The plight of wedding animals is much harder than their counterparts. On January 12, 2020 a same-sex wedding procession in Panaji, Goa used an elephant for baaraat, a wedding procession. A complaint was lodged against the couple with the state wildlife warden to take immediate action regarding the matter.
Using animals in marriage is an age old tradition that has been done away with by the introduction of legislations. But such incidents show us the problem of implementation this country is facing in any other sector as well. Imagine an animal being forced to come to such processions with a huge throne saddle placed atop which the grooms climb on. The noise of the wedding band is loud and it is disturbing to the animal but the handler holds it tightly, and sometimes there are fire lanterns or crackers which are even more distressing.
With all this the animal is asked to walk a few miles for the fun and entertainment of a couple of humans. Now imagine how pathetic it sounds and how cruel such treatment is, especially for endangered species of animals in the country. On top of that some animals like elephants are not even given enough food during such ceremonies which makes them weak and vulnerable. Animals in such processions have an exploitative and painful existence. Hiring and renting out elephants for commercial activities is prohibited by the Indian Wildlife (Protection) Amendment Act, 2002.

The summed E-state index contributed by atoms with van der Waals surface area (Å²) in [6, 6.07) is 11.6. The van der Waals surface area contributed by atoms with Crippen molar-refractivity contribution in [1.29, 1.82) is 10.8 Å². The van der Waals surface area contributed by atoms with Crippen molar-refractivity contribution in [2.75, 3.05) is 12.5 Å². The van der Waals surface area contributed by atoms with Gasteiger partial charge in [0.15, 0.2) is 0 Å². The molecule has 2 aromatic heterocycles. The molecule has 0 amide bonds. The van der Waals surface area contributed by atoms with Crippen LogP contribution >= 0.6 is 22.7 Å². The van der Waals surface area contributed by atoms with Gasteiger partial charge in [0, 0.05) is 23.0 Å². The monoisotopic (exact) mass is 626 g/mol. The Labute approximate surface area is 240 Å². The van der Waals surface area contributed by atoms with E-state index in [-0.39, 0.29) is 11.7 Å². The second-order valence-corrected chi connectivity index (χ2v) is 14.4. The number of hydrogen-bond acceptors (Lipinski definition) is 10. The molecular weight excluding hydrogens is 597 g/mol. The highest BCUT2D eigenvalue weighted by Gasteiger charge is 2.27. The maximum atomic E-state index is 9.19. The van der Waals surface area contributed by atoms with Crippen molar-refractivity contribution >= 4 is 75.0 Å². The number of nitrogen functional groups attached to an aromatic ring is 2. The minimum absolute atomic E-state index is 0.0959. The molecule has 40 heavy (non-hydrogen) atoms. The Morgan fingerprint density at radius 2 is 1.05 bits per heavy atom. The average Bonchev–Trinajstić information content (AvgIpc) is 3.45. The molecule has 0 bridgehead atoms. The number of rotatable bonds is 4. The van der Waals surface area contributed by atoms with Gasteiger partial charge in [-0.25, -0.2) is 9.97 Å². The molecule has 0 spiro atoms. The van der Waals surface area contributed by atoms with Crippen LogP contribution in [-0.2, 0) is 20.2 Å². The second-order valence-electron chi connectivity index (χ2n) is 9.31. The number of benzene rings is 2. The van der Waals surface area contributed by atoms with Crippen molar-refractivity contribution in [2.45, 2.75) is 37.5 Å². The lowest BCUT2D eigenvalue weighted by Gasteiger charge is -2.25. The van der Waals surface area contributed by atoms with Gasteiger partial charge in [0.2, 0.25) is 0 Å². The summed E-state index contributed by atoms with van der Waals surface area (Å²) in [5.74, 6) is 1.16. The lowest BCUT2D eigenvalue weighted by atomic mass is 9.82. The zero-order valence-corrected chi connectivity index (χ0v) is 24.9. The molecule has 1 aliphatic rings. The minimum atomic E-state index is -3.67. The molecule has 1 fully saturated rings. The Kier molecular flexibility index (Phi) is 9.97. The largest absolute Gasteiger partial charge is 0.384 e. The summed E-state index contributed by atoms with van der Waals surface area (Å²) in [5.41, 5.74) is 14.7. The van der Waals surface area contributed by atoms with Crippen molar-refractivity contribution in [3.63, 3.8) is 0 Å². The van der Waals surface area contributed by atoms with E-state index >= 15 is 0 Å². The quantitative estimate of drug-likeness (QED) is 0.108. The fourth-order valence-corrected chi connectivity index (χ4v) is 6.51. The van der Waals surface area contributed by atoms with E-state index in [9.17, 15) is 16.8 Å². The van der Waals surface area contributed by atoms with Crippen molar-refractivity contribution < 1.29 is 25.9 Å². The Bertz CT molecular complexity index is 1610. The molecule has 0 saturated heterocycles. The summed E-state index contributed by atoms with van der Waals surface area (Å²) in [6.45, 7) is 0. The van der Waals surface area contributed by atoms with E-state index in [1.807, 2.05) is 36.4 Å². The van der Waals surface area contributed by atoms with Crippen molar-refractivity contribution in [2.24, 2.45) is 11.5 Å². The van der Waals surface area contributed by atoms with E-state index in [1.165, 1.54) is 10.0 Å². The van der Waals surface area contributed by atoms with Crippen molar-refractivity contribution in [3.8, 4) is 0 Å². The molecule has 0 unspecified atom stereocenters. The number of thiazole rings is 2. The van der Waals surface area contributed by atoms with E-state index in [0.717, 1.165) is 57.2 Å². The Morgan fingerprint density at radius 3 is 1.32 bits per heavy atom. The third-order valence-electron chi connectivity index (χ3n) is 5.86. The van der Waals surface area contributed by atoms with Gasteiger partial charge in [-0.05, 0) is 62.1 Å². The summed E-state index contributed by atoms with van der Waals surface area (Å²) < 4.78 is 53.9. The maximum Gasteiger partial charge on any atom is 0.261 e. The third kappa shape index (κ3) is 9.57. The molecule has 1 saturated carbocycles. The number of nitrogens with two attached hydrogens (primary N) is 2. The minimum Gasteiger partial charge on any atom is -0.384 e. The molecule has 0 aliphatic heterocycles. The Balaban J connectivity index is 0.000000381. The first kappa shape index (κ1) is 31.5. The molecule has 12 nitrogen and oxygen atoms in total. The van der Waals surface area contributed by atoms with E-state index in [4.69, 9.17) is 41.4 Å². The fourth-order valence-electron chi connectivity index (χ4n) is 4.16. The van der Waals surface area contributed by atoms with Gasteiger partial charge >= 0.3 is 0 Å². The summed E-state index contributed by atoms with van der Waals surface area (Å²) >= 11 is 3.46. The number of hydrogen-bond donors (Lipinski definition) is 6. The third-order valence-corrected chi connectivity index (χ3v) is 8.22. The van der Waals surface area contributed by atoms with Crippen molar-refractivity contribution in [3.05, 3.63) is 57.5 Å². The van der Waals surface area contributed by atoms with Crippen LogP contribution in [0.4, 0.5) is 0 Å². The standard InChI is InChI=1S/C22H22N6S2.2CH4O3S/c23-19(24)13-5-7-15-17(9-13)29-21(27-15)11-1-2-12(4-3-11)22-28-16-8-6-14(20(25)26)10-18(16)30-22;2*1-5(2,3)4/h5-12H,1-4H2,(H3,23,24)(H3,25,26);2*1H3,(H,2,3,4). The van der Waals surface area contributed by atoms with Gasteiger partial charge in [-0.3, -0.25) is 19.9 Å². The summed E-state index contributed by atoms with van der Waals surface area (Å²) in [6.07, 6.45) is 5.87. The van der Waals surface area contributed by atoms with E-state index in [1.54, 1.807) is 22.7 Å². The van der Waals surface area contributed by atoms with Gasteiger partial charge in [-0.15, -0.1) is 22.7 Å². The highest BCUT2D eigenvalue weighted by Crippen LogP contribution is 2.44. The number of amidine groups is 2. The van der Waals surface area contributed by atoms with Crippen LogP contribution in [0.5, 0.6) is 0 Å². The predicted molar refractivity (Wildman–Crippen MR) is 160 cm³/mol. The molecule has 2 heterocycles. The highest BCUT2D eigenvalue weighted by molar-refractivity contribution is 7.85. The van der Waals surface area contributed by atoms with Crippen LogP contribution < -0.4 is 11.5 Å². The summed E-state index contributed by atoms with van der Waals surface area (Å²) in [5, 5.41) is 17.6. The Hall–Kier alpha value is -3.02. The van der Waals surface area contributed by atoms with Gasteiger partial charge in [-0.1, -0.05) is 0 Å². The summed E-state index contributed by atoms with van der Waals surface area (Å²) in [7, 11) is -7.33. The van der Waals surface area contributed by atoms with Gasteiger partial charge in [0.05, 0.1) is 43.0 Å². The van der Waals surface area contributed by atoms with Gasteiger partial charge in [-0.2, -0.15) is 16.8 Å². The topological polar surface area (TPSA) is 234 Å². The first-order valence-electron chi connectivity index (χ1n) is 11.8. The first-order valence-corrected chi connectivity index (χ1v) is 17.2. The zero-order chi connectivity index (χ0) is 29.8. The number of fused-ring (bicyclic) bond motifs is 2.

This particular issue got many criticizing it, ranging from animal rights activists to the equal rights activists. According to Times of India, Harish Iyer, an equal rights activist from the LGBTQ Community remarked “I would have been equally upset if a heterosexual couple used it for their wedding.” The president of People for Animals (PFA), Santosh Kumar called for an investigation into the matter, which revealed that the elephant was from a spice farm in Goa. Finally when the matter reached the Deputy Conservator of Forests, Kuldeep Sharma he said that there are 10 captive elephants in the spice farms of Goa and recently one was given up for worship purposes with proper permission.
But in this case they got no permission requests. The representative of Federation of Indian Animal Protection Organisation said “It is completely outrageous and illegal... the couple has made a mistake without even knowing it” as reported by ToI. To display animals at wedding processions is illegal and retrogressive; it is high time we as compassionate humans, find something else to amuse ourselves.